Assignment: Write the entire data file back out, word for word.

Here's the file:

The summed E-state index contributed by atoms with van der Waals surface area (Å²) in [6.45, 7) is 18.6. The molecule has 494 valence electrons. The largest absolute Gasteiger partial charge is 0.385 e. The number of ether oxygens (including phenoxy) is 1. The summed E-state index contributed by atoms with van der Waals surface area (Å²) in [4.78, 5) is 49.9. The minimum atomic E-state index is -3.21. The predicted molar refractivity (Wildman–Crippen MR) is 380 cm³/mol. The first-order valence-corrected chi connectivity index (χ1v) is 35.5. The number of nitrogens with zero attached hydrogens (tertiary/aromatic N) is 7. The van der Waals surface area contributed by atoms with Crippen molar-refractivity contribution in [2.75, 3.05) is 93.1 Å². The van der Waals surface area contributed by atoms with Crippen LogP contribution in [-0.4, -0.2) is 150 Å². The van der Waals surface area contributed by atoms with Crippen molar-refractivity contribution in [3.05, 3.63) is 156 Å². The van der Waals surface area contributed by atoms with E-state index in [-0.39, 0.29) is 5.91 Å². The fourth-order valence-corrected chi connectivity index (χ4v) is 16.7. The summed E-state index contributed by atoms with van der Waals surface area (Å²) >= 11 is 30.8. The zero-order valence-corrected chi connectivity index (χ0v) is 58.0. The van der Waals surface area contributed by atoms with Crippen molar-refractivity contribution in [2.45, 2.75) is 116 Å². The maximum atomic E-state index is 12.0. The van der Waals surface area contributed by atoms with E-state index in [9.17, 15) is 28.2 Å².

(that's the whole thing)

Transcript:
The summed E-state index contributed by atoms with van der Waals surface area (Å²) in [6.45, 7) is 18.6. The molecule has 494 valence electrons. The largest absolute Gasteiger partial charge is 0.385 e. The number of ether oxygens (including phenoxy) is 1. The summed E-state index contributed by atoms with van der Waals surface area (Å²) in [4.78, 5) is 49.9. The minimum atomic E-state index is -3.21. The predicted molar refractivity (Wildman–Crippen MR) is 380 cm³/mol. The first-order valence-corrected chi connectivity index (χ1v) is 35.5. The number of nitrogens with zero attached hydrogens (tertiary/aromatic N) is 7. The van der Waals surface area contributed by atoms with Crippen molar-refractivity contribution in [2.75, 3.05) is 93.1 Å². The van der Waals surface area contributed by atoms with Crippen LogP contribution in [-0.4, -0.2) is 150 Å². The van der Waals surface area contributed by atoms with Crippen molar-refractivity contribution in [3.05, 3.63) is 156 Å². The van der Waals surface area contributed by atoms with E-state index in [-0.39, 0.29) is 5.91 Å². The fourth-order valence-corrected chi connectivity index (χ4v) is 16.7. The summed E-state index contributed by atoms with van der Waals surface area (Å²) >= 11 is 30.8. The zero-order valence-corrected chi connectivity index (χ0v) is 58.0. The van der Waals surface area contributed by atoms with Crippen molar-refractivity contribution in [2.45, 2.75) is 116 Å². The maximum atomic E-state index is 12.0. The van der Waals surface area contributed by atoms with E-state index in [9.17, 15) is 28.2 Å².